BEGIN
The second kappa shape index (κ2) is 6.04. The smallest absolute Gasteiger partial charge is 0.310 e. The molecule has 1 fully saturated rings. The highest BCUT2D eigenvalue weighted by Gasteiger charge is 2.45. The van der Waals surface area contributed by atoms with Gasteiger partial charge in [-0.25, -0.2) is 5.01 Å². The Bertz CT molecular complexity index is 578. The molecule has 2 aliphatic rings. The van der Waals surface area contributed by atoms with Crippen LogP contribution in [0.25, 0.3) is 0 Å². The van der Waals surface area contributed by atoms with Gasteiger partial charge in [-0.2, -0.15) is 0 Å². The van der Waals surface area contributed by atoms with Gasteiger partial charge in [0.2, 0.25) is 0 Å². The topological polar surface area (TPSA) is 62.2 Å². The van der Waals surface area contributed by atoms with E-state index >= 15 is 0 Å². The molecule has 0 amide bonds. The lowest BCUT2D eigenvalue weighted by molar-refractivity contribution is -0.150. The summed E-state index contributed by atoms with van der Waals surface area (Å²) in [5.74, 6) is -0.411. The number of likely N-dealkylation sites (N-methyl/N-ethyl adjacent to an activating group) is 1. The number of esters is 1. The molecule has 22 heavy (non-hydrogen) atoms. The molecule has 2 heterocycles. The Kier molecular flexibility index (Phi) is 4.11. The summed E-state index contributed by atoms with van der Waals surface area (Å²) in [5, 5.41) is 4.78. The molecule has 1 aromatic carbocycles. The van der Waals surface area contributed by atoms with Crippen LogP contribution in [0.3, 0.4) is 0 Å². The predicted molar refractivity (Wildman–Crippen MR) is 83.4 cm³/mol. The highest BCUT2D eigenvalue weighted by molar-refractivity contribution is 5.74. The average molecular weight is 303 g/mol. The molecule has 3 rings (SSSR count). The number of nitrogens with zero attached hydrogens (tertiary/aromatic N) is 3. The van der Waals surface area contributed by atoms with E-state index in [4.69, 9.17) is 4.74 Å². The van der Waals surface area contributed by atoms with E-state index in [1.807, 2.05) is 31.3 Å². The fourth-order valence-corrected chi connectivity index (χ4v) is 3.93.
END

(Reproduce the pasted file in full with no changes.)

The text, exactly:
The second kappa shape index (κ2) is 6.04. The smallest absolute Gasteiger partial charge is 0.310 e. The molecule has 1 fully saturated rings. The highest BCUT2D eigenvalue weighted by Gasteiger charge is 2.45. The van der Waals surface area contributed by atoms with Gasteiger partial charge in [-0.25, -0.2) is 5.01 Å². The Bertz CT molecular complexity index is 578. The molecule has 2 aliphatic rings. The van der Waals surface area contributed by atoms with Crippen LogP contribution in [0.25, 0.3) is 0 Å². The van der Waals surface area contributed by atoms with Gasteiger partial charge in [-0.2, -0.15) is 0 Å². The van der Waals surface area contributed by atoms with Gasteiger partial charge in [0.2, 0.25) is 0 Å². The topological polar surface area (TPSA) is 62.2 Å². The van der Waals surface area contributed by atoms with E-state index >= 15 is 0 Å². The molecule has 0 amide bonds. The lowest BCUT2D eigenvalue weighted by molar-refractivity contribution is -0.150. The summed E-state index contributed by atoms with van der Waals surface area (Å²) in [5.74, 6) is -0.411. The number of likely N-dealkylation sites (N-methyl/N-ethyl adjacent to an activating group) is 1. The number of esters is 1. The molecule has 22 heavy (non-hydrogen) atoms. The molecule has 2 heterocycles. The Kier molecular flexibility index (Phi) is 4.11. The summed E-state index contributed by atoms with van der Waals surface area (Å²) in [5, 5.41) is 4.78. The molecule has 1 aromatic carbocycles. The van der Waals surface area contributed by atoms with Crippen LogP contribution in [0.3, 0.4) is 0 Å². The predicted molar refractivity (Wildman–Crippen MR) is 83.4 cm³/mol. The highest BCUT2D eigenvalue weighted by molar-refractivity contribution is 5.74. The average molecular weight is 303 g/mol. The molecule has 3 rings (SSSR count). The number of nitrogens with zero attached hydrogens (tertiary/aromatic N) is 3. The van der Waals surface area contributed by atoms with E-state index in [4.69, 9.17) is 4.74 Å². The van der Waals surface area contributed by atoms with E-state index in [1.807, 2.05) is 31.3 Å². The fourth-order valence-corrected chi connectivity index (χ4v) is 3.93.